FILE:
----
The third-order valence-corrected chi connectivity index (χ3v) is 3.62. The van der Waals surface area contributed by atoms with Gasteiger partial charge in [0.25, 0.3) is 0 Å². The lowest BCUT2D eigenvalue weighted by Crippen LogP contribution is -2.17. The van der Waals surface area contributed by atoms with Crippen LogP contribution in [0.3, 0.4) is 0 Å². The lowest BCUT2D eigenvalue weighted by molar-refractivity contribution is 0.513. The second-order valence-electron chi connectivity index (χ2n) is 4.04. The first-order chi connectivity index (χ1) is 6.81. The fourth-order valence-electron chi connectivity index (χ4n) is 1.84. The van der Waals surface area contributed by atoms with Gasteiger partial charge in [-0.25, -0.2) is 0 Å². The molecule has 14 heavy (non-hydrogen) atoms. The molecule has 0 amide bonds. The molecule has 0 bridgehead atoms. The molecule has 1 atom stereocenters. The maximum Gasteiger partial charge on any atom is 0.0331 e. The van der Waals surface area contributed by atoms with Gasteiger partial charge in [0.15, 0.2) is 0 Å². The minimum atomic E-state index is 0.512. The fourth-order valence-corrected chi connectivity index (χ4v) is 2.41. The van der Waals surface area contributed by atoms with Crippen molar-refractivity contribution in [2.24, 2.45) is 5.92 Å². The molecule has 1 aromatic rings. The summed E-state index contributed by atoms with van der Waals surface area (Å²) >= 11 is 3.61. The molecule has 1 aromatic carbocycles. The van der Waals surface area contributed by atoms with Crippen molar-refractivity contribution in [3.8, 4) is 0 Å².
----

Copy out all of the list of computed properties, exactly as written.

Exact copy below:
The third-order valence-corrected chi connectivity index (χ3v) is 3.62. The van der Waals surface area contributed by atoms with Gasteiger partial charge in [0.25, 0.3) is 0 Å². The lowest BCUT2D eigenvalue weighted by Crippen LogP contribution is -2.17. The van der Waals surface area contributed by atoms with Crippen LogP contribution in [0.3, 0.4) is 0 Å². The lowest BCUT2D eigenvalue weighted by molar-refractivity contribution is 0.513. The second-order valence-electron chi connectivity index (χ2n) is 4.04. The first-order chi connectivity index (χ1) is 6.81. The fourth-order valence-electron chi connectivity index (χ4n) is 1.84. The van der Waals surface area contributed by atoms with Gasteiger partial charge in [-0.25, -0.2) is 0 Å². The molecule has 14 heavy (non-hydrogen) atoms. The molecule has 0 amide bonds. The molecule has 0 bridgehead atoms. The molecule has 1 atom stereocenters. The maximum Gasteiger partial charge on any atom is 0.0331 e. The van der Waals surface area contributed by atoms with Gasteiger partial charge in [0.15, 0.2) is 0 Å². The minimum atomic E-state index is 0.512. The fourth-order valence-corrected chi connectivity index (χ4v) is 2.41. The van der Waals surface area contributed by atoms with Crippen molar-refractivity contribution in [2.24, 2.45) is 5.92 Å². The molecule has 1 aromatic rings. The summed E-state index contributed by atoms with van der Waals surface area (Å²) >= 11 is 3.61. The molecule has 1 aromatic carbocycles. The van der Waals surface area contributed by atoms with Crippen molar-refractivity contribution in [3.8, 4) is 0 Å².